Tilt Training Can Prevent Fainting: Here’s How

by Adeline Dorcas on Mar 18 2019 4:05 PM

Tilt Training Can Prevent Fainting: Here’s How
Tilt training can effectively prevent and reduce the fear of fainting, according to a new study presented at EHRA 2019, a European Society of Cardiology (ESC) congress.
The programme also improved quality of life, reduced the worry and fear about future fainting and enabled patients to return to work.

"Our study included teachers who fainted in the classroom and had to quit work," said study author Dr. Sergio Laranjo, of the Hospital Santa Marta, Lisbon, Portugal. "None of the conventional treatments had helped, but after tilt training, they stopped fainting and were able to resume their jobs."

Syncope affects one in two people during their lifetime and is one of the leading emergency care conditions. For some with recurrent episodes, it is life-limiting - they end up in an emergency or admitted to the hospital, and fear stops them working and socializing. Fainting is caused by either a fall in blood pressure and/or a number of heartbeats. The most common triggers are standing in a hot, crowded space or sitting up too quickly. Some patients have no warning signs, and medications or devices do not help.

A tilt training programme was designed to retrain the autonomic nervous system (which controls heart rate and blood pressure) to respond correctly to moving to an upright position.

The response of both the autonomic nervous system and cardiovascular system improved - for example, blood pressure did not drop when moving upright and cardiac output (the volume of blood pumped with each beat) normalized. But, more importantly, an average of 5.5 years after the programme, 86 percent of patients had not fainted again. In the rest (14%), average numbers of yearly faints (syncope) and presyncopal episodes (feeling faint) fell significantly by more than half - from five faints to less than two, and from more than 11 presyncopal episodes to less than five.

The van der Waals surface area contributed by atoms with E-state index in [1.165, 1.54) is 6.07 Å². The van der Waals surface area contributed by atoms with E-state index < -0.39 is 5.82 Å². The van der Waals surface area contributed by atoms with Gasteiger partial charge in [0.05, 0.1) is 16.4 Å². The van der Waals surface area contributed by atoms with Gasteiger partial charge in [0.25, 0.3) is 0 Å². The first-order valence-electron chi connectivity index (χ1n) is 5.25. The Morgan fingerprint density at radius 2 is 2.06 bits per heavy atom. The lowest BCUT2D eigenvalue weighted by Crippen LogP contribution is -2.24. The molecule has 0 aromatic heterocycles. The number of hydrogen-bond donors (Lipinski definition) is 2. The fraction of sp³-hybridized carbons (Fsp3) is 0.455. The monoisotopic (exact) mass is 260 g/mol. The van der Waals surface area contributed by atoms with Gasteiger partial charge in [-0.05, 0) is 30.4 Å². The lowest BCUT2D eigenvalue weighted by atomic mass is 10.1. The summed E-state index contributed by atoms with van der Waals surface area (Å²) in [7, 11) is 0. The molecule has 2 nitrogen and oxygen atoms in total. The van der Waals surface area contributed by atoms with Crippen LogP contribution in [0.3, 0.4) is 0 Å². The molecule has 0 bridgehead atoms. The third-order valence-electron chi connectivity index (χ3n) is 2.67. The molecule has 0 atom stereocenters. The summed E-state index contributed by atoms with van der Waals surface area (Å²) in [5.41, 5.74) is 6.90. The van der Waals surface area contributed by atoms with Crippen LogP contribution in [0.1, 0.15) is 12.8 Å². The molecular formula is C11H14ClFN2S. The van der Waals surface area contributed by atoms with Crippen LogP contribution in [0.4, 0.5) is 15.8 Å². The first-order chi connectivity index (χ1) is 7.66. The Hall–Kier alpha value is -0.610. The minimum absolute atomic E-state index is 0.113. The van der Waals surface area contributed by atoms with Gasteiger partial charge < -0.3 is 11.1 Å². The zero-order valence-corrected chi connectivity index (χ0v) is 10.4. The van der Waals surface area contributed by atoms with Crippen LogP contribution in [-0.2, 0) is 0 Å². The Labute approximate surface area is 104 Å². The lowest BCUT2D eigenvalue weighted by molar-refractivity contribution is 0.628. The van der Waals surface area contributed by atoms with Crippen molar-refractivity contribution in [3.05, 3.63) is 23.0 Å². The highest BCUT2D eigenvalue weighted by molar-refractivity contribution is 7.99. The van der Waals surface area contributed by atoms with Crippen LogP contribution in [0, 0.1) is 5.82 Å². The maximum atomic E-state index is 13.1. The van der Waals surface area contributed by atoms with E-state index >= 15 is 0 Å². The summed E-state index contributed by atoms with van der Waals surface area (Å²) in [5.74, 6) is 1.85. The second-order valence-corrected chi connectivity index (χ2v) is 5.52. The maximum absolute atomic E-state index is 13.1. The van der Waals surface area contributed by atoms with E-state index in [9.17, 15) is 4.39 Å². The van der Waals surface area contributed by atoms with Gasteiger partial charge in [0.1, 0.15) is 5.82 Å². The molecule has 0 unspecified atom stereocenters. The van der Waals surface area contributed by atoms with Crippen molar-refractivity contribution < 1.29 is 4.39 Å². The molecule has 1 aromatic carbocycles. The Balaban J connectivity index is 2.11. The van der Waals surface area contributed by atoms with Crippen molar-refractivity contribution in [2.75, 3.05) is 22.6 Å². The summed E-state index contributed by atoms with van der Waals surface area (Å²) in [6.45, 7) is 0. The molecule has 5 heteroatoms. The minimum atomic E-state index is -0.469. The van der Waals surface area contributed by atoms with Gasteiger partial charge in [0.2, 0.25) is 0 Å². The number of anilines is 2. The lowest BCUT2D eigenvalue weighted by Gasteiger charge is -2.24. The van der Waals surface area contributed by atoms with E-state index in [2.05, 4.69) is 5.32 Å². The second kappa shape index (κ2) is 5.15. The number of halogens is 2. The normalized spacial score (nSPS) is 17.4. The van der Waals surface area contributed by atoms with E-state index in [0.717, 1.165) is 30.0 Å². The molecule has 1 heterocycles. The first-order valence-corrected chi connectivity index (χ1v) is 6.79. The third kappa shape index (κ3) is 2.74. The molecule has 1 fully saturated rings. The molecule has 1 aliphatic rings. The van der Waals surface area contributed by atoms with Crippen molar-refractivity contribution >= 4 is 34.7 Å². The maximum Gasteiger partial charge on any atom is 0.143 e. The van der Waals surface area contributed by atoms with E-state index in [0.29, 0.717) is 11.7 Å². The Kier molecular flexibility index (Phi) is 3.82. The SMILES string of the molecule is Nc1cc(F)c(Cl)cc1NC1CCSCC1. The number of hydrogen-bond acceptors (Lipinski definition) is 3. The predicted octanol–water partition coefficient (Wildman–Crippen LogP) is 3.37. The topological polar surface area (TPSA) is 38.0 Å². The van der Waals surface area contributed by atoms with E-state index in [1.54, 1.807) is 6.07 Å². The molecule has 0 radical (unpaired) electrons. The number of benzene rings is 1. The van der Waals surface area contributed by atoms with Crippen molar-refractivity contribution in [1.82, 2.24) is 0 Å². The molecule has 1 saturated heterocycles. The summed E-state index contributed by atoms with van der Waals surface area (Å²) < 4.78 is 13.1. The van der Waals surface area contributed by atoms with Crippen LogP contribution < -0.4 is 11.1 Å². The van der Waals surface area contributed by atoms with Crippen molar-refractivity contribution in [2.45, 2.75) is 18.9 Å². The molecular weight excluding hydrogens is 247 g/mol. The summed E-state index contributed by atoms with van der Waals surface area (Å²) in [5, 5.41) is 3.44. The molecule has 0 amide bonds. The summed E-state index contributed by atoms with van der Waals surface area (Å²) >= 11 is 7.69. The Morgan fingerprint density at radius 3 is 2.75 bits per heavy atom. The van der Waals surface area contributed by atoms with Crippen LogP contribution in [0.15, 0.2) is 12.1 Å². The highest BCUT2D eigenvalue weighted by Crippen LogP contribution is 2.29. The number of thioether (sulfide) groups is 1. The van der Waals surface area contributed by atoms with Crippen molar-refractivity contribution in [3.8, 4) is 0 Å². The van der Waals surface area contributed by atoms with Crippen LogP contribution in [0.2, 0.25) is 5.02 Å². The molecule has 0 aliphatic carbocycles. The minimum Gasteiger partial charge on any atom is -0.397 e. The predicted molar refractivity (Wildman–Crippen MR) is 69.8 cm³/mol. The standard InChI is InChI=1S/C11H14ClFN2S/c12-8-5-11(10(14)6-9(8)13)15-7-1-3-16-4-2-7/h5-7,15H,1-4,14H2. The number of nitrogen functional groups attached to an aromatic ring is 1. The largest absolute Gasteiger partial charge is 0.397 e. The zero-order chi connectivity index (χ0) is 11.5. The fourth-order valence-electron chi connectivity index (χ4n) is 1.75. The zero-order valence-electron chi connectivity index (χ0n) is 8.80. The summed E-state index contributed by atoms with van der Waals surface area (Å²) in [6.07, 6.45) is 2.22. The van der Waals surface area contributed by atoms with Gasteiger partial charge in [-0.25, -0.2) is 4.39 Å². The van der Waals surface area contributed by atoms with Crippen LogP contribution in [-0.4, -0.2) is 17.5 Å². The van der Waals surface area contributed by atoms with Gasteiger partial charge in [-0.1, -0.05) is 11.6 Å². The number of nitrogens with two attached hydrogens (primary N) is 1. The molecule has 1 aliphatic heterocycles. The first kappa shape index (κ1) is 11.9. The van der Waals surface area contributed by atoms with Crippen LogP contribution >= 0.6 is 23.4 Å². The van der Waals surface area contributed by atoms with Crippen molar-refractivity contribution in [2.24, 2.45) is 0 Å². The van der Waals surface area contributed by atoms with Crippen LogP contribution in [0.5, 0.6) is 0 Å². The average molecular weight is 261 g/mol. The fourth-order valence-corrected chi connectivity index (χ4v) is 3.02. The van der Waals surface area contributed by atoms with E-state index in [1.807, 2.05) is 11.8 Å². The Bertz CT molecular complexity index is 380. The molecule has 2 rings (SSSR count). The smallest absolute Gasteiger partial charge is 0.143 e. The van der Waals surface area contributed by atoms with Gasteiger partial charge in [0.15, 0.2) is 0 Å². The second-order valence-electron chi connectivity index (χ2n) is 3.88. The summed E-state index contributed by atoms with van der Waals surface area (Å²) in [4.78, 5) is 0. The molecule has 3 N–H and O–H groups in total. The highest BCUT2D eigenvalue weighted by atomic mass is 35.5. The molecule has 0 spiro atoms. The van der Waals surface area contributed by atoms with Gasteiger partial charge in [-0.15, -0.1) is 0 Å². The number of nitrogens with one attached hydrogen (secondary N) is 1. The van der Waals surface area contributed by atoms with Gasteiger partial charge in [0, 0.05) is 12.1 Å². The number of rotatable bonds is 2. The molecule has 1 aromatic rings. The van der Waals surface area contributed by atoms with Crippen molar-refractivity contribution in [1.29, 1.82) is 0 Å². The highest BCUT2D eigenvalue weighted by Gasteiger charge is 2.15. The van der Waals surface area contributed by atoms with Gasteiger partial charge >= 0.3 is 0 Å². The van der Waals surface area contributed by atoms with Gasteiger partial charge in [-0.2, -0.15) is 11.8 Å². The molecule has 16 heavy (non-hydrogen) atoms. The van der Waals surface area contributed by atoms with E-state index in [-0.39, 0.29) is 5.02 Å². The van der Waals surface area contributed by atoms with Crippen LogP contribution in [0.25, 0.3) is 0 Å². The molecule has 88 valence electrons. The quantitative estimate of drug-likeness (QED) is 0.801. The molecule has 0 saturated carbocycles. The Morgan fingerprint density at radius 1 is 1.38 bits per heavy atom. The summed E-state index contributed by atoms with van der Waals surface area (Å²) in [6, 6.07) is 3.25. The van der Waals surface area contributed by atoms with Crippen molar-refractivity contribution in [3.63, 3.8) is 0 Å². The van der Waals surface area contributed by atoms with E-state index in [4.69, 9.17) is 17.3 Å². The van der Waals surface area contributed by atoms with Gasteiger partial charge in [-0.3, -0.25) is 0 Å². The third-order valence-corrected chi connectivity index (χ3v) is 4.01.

Twenty-five patients completed the "Impact of Syncope on Quality of Life" questionnaire before tilt training and six months afterward. It showed that tilt training was significantly associated with less worry, fear, and frustration related to fainting.

"Patients were able to lead full, normal lives after the tilt training programme," said Dr. Laranjo. "Most participants were of working age - the average age was 46 - and could return to work."

The study enrolled 102 patients who had fainted at least twice in the previous six months or fainted once and had three presyncopal episodes in the previous year.

The protocol had two parts. In the hospital part, patients lay down on a table that moved up to 60o for six sessions and 70o for three sessions - each time staying raised for 20-30 minutes while electrocardiogram (ECG) and blood pressure measurements were taken. The nine sessions were spread across three weeks, there was a month break, and the nine sessions were repeated across three weeks. The home-based part consisted of sitting up in bed at 60-70o for 30 minutes daily, sleeping with extra pillows so the head was at 10o, avoiding quick upright movements, drinking around 2.5 liters of water daily, and doing aerobic exercise for 30 minutes a day.

Aerobic exercise was included to retrain the muscles and cardiovascular system, noted Dr. Laranjo. "Despite their young age, the fear of fainting caused these patients to become very inactive," he said.

Dr. Laranjo said that many patients with syncope are passed between doctors in different specialties with no effective treatment. "These results show that tilt training is a safe and effective treatment option for selected patients with recurrent syncopal episodes," he said.

ESC guidelines recommend that patients are referred to a syncope unit for one-stop multidisciplinary assessment, diagnosis, therapy, and follow-up.


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